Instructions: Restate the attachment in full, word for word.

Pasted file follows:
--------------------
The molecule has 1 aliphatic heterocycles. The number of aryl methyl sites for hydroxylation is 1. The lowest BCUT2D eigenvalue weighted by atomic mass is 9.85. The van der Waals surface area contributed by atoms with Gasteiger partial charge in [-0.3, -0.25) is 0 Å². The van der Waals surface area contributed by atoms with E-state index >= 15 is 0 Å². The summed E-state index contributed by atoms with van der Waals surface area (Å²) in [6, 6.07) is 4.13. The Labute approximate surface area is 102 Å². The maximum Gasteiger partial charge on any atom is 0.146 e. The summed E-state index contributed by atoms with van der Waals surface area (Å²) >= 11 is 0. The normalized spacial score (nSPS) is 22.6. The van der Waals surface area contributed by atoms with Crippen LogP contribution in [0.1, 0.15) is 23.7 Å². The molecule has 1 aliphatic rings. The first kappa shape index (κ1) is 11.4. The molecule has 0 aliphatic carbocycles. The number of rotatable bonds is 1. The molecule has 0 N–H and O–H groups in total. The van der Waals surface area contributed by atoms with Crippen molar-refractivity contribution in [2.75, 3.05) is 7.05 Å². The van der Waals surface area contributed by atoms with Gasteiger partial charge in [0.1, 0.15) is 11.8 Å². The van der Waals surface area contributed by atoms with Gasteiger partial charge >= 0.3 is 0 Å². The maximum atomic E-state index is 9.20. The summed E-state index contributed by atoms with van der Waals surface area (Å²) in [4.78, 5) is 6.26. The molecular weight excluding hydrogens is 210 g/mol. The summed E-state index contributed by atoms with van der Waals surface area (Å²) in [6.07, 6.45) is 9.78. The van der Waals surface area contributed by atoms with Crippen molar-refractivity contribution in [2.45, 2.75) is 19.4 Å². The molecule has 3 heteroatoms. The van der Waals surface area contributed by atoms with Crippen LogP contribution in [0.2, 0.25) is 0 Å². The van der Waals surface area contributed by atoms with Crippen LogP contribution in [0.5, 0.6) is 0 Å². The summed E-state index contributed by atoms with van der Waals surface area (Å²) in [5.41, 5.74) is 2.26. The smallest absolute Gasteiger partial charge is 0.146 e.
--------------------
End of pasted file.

The molecule has 1 aliphatic heterocycles. The number of aryl methyl sites for hydroxylation is 1. The lowest BCUT2D eigenvalue weighted by atomic mass is 9.85. The van der Waals surface area contributed by atoms with Gasteiger partial charge in [-0.3, -0.25) is 0 Å². The van der Waals surface area contributed by atoms with E-state index >= 15 is 0 Å². The summed E-state index contributed by atoms with van der Waals surface area (Å²) in [6, 6.07) is 4.13. The Labute approximate surface area is 102 Å². The maximum Gasteiger partial charge on any atom is 0.146 e. The summed E-state index contributed by atoms with van der Waals surface area (Å²) >= 11 is 0. The normalized spacial score (nSPS) is 22.6. The van der Waals surface area contributed by atoms with Crippen LogP contribution in [0.1, 0.15) is 23.7 Å². The molecule has 1 aliphatic rings. The first kappa shape index (κ1) is 11.4. The molecule has 0 aliphatic carbocycles. The number of rotatable bonds is 1. The molecule has 0 N–H and O–H groups in total. The van der Waals surface area contributed by atoms with Crippen molar-refractivity contribution in [2.75, 3.05) is 7.05 Å². The van der Waals surface area contributed by atoms with Gasteiger partial charge in [0.1, 0.15) is 11.8 Å². The van der Waals surface area contributed by atoms with Gasteiger partial charge >= 0.3 is 0 Å². The maximum atomic E-state index is 9.20. The summed E-state index contributed by atoms with van der Waals surface area (Å²) in [4.78, 5) is 6.26. The molecular weight excluding hydrogens is 210 g/mol. The summed E-state index contributed by atoms with van der Waals surface area (Å²) in [6.07, 6.45) is 9.78. The van der Waals surface area contributed by atoms with Crippen molar-refractivity contribution in [2.45, 2.75) is 19.4 Å². The molecule has 3 heteroatoms. The van der Waals surface area contributed by atoms with Crippen LogP contribution in [0.2, 0.25) is 0 Å². The van der Waals surface area contributed by atoms with Crippen LogP contribution in [0.5, 0.6) is 0 Å². The summed E-state index contributed by atoms with van der Waals surface area (Å²) in [5.41, 5.74) is 2.26. The smallest absolute Gasteiger partial charge is 0.146 e.